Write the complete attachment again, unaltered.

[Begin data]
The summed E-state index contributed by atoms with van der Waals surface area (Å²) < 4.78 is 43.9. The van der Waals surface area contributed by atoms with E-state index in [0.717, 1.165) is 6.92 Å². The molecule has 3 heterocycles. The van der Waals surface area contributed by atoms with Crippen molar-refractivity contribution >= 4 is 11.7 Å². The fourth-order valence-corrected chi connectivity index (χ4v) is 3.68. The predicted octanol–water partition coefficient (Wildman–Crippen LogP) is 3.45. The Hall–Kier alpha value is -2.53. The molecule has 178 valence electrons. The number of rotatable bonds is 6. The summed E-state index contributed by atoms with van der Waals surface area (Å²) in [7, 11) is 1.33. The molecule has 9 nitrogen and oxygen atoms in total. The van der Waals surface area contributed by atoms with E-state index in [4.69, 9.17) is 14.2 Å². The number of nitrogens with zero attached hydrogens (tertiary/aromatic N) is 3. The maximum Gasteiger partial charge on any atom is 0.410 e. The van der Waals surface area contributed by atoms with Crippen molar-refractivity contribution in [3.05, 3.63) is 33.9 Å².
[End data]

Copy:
The summed E-state index contributed by atoms with van der Waals surface area (Å²) < 4.78 is 43.9. The van der Waals surface area contributed by atoms with E-state index in [0.717, 1.165) is 6.92 Å². The molecule has 3 heterocycles. The van der Waals surface area contributed by atoms with Crippen molar-refractivity contribution >= 4 is 11.7 Å². The fourth-order valence-corrected chi connectivity index (χ4v) is 3.68. The predicted octanol–water partition coefficient (Wildman–Crippen LogP) is 3.45. The Hall–Kier alpha value is -2.53. The molecule has 178 valence electrons. The number of rotatable bonds is 6. The summed E-state index contributed by atoms with van der Waals surface area (Å²) in [7, 11) is 1.33. The molecule has 9 nitrogen and oxygen atoms in total. The van der Waals surface area contributed by atoms with E-state index in [4.69, 9.17) is 14.2 Å². The number of nitrogens with zero attached hydrogens (tertiary/aromatic N) is 3. The maximum Gasteiger partial charge on any atom is 0.410 e. The van der Waals surface area contributed by atoms with Crippen molar-refractivity contribution in [3.05, 3.63) is 33.9 Å².